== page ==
• The use of the language by others as a second language
• Language attitudes within the community
• The age range of the speakers
• The domains of use of the language
• Official recognition of languages within the nation or region
• Means of transmission (whether children are learning the language at home or being taught the language in schools)
• Non-linguistic factors such as economic opportunity or the lack thereof
The Ethnologue states that “Such factors interact within a society in dynamic ways that are not entirely predictable but which do follow recognizable patterns and trends. The general scholarly consensus, however, is that the key factor in gauging the relative safety of an endangered language is the degree to which intergenerational transmission of the language remains intact.”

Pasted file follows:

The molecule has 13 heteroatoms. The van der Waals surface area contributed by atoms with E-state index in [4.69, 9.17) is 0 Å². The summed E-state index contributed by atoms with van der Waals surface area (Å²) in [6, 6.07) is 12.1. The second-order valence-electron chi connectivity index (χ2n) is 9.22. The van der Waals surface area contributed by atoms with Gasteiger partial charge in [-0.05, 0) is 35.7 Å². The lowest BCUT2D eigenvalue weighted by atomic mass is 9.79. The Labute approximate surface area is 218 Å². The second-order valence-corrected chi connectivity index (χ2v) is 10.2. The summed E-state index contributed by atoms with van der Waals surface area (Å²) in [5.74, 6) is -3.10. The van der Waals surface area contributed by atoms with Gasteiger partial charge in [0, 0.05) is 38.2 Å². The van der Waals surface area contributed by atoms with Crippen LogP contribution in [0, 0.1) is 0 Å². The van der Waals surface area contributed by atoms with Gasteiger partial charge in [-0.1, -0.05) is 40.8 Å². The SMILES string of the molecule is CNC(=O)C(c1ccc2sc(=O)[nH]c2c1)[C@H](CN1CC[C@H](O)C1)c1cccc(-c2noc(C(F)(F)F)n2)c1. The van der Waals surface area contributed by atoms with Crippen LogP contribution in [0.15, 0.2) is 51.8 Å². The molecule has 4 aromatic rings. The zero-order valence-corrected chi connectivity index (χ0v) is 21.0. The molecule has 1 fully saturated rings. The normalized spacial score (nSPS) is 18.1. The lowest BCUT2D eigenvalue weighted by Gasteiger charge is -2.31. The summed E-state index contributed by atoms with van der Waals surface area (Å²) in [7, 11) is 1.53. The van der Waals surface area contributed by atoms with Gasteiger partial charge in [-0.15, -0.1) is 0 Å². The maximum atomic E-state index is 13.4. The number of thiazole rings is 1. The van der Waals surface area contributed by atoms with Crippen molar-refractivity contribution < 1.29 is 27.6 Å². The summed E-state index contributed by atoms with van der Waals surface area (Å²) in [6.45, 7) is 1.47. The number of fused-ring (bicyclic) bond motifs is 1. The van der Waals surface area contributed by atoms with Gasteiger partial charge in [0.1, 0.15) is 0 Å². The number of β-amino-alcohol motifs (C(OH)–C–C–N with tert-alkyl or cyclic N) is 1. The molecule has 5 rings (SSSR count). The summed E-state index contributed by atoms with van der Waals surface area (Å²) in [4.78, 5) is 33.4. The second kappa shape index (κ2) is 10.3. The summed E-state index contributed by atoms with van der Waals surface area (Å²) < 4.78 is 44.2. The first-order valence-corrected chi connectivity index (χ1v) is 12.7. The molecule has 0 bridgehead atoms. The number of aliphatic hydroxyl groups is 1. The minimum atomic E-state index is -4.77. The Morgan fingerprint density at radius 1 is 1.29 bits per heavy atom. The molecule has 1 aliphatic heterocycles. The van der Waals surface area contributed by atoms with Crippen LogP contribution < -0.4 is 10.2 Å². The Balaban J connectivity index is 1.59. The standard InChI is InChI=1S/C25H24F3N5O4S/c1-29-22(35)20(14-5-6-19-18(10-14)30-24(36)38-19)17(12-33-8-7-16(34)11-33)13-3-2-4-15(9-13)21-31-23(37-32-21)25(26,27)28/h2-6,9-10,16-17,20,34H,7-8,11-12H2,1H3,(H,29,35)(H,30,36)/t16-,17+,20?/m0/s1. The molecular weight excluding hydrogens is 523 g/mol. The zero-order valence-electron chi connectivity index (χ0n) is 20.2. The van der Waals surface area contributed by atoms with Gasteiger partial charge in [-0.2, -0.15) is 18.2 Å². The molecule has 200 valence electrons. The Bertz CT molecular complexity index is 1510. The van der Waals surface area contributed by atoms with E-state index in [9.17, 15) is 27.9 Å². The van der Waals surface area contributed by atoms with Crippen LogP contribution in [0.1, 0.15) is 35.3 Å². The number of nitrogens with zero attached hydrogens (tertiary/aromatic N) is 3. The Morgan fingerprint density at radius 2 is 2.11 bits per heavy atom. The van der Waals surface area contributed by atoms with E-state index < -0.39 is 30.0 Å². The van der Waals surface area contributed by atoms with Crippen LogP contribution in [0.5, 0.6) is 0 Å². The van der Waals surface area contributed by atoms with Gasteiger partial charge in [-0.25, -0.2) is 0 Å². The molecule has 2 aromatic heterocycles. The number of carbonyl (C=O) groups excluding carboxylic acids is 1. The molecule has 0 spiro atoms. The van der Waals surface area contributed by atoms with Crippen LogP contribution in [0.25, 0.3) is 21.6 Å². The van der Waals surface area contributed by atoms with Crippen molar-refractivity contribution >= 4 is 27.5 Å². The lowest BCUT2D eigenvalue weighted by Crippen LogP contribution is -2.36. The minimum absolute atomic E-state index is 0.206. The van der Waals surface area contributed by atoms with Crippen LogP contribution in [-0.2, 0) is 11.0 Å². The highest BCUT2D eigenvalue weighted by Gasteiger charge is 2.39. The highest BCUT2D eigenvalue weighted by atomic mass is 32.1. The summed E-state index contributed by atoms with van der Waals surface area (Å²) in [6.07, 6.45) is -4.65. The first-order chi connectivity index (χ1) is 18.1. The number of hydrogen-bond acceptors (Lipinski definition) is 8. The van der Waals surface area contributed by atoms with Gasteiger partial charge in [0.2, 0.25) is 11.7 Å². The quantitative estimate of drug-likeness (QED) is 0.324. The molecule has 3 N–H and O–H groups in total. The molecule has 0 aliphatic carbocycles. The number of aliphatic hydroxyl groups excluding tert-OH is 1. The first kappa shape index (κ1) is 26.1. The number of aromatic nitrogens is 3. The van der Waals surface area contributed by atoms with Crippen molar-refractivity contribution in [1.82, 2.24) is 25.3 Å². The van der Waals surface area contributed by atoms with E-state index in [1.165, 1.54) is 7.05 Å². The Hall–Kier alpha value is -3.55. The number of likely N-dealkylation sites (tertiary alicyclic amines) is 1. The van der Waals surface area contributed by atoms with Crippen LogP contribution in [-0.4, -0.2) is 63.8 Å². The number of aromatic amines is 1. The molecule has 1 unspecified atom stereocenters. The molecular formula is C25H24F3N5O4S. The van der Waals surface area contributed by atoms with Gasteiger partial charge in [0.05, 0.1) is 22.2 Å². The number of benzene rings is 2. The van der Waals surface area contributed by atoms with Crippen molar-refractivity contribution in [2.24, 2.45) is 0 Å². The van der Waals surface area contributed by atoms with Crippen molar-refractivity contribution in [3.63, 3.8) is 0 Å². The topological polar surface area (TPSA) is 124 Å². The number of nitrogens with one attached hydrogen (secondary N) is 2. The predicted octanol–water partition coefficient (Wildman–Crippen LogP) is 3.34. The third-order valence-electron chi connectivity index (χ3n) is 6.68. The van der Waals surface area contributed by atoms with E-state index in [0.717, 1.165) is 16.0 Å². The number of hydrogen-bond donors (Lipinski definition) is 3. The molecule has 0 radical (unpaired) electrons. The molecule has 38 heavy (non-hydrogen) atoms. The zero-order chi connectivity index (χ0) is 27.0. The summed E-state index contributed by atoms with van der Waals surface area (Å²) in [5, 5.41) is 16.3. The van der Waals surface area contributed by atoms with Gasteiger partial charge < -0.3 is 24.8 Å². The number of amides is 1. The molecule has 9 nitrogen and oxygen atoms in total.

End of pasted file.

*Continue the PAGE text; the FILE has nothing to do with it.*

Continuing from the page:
In this article, Konkani is examined as a language spoken in many varieties and in many regions. Furthermore, introspection regarding whether Konkani is an endangered language as a consequence of its exposure to three kinds of linguistic colonialisms over the centuries is also explored. Lastly, the presence of a written script and literature of the language and how that influences the status of a language in the eyes of its speakers is also examined.
Konkani Findings and Analysis
We designed an online survey targeted at people who live or have lived in Goa, irrespective of their Konkani proficiency levels. The objective was to analyse attitudes towards Konkani and to ultimately arrive at a synchronic conclusion as to where Konkani stands in the backdrop of endangerment.
When asked – “In a situation where you had to speak in Konkani with somebody who speaks a different variety of Konkani, what did you end up doing?”, 50 % answered- “Detect a few familiar words or phrases and assume what she/he is saying.” 38.46% of the responses answered- “Identify the difference in the Konkani dialect by noticing the borrowed vocabulary from another language. For example: Mhak Got instead of Zana (I know) or Ugdas instead of Yaad (Remember).”